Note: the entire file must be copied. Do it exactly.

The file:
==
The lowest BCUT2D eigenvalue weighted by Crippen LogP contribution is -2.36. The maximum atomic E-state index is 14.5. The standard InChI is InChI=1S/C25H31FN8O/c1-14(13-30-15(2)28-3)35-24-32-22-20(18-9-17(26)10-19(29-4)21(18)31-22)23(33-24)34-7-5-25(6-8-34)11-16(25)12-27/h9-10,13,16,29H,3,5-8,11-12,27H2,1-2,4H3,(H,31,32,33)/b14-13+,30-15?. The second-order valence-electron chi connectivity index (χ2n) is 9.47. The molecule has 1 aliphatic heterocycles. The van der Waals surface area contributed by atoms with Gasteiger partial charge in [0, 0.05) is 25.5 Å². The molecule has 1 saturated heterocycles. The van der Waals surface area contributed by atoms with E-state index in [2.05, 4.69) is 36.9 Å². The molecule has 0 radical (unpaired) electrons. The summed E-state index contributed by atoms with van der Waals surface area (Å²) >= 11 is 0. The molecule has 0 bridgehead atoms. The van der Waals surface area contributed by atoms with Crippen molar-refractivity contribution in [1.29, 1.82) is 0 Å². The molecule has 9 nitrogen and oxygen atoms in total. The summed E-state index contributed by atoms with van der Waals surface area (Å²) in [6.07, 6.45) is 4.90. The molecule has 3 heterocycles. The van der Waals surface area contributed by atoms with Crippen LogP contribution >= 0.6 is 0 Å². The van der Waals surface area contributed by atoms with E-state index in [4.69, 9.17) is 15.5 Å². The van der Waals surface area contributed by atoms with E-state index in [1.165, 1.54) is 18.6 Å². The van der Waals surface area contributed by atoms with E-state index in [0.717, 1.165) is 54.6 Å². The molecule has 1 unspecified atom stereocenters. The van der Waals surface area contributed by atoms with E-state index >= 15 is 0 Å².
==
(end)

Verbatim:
The lowest BCUT2D eigenvalue weighted by Crippen LogP contribution is -2.36. The maximum atomic E-state index is 14.5. The standard InChI is InChI=1S/C25H31FN8O/c1-14(13-30-15(2)28-3)35-24-32-22-20(18-9-17(26)10-19(29-4)21(18)31-22)23(33-24)34-7-5-25(6-8-34)11-16(25)12-27/h9-10,13,16,29H,3,5-8,11-12,27H2,1-2,4H3,(H,31,32,33)/b14-13+,30-15?. The second-order valence-electron chi connectivity index (χ2n) is 9.47. The molecule has 1 aliphatic heterocycles. The van der Waals surface area contributed by atoms with Gasteiger partial charge in [0, 0.05) is 25.5 Å². The molecule has 1 saturated heterocycles. The van der Waals surface area contributed by atoms with E-state index in [2.05, 4.69) is 36.9 Å². The molecule has 0 radical (unpaired) electrons. The summed E-state index contributed by atoms with van der Waals surface area (Å²) >= 11 is 0. The molecule has 0 bridgehead atoms. The van der Waals surface area contributed by atoms with Crippen molar-refractivity contribution in [1.29, 1.82) is 0 Å². The molecule has 9 nitrogen and oxygen atoms in total. The summed E-state index contributed by atoms with van der Waals surface area (Å²) in [6.07, 6.45) is 4.90. The molecule has 3 heterocycles. The van der Waals surface area contributed by atoms with Crippen LogP contribution >= 0.6 is 0 Å². The van der Waals surface area contributed by atoms with E-state index in [4.69, 9.17) is 15.5 Å². The van der Waals surface area contributed by atoms with E-state index in [1.165, 1.54) is 18.6 Å². The van der Waals surface area contributed by atoms with E-state index in [0.717, 1.165) is 54.6 Å². The molecule has 1 unspecified atom stereocenters. The van der Waals surface area contributed by atoms with E-state index >= 15 is 0 Å².